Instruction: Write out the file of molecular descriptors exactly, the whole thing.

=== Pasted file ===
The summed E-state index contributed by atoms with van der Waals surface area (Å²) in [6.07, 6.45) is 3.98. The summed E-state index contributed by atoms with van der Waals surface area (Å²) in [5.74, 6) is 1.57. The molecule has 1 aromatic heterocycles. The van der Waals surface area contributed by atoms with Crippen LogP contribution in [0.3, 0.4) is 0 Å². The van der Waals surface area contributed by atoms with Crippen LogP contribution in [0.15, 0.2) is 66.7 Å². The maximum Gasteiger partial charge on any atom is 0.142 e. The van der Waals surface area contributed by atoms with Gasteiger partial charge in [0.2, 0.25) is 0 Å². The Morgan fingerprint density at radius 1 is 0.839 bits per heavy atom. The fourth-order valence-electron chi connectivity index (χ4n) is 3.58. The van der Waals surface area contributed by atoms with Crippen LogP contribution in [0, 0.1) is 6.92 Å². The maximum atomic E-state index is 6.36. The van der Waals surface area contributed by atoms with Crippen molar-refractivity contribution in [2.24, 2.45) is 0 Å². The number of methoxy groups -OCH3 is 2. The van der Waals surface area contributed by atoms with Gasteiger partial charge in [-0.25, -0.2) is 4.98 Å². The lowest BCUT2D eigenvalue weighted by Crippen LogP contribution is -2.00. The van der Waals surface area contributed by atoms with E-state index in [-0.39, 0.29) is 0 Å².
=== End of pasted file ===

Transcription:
The summed E-state index contributed by atoms with van der Waals surface area (Å²) in [6.07, 6.45) is 3.98. The summed E-state index contributed by atoms with van der Waals surface area (Å²) in [5.74, 6) is 1.57. The molecule has 1 aromatic heterocycles. The van der Waals surface area contributed by atoms with Crippen LogP contribution in [0.3, 0.4) is 0 Å². The van der Waals surface area contributed by atoms with Crippen LogP contribution in [0.15, 0.2) is 66.7 Å². The maximum Gasteiger partial charge on any atom is 0.142 e. The van der Waals surface area contributed by atoms with Gasteiger partial charge in [0.2, 0.25) is 0 Å². The Morgan fingerprint density at radius 1 is 0.839 bits per heavy atom. The fourth-order valence-electron chi connectivity index (χ4n) is 3.58. The van der Waals surface area contributed by atoms with Crippen LogP contribution in [0, 0.1) is 6.92 Å². The maximum atomic E-state index is 6.36. The van der Waals surface area contributed by atoms with Crippen molar-refractivity contribution in [2.24, 2.45) is 0 Å². The number of methoxy groups -OCH3 is 2. The van der Waals surface area contributed by atoms with Gasteiger partial charge in [-0.25, -0.2) is 4.98 Å². The lowest BCUT2D eigenvalue weighted by Crippen LogP contribution is -2.00. The van der Waals surface area contributed by atoms with E-state index in [-0.39, 0.29) is 0 Å².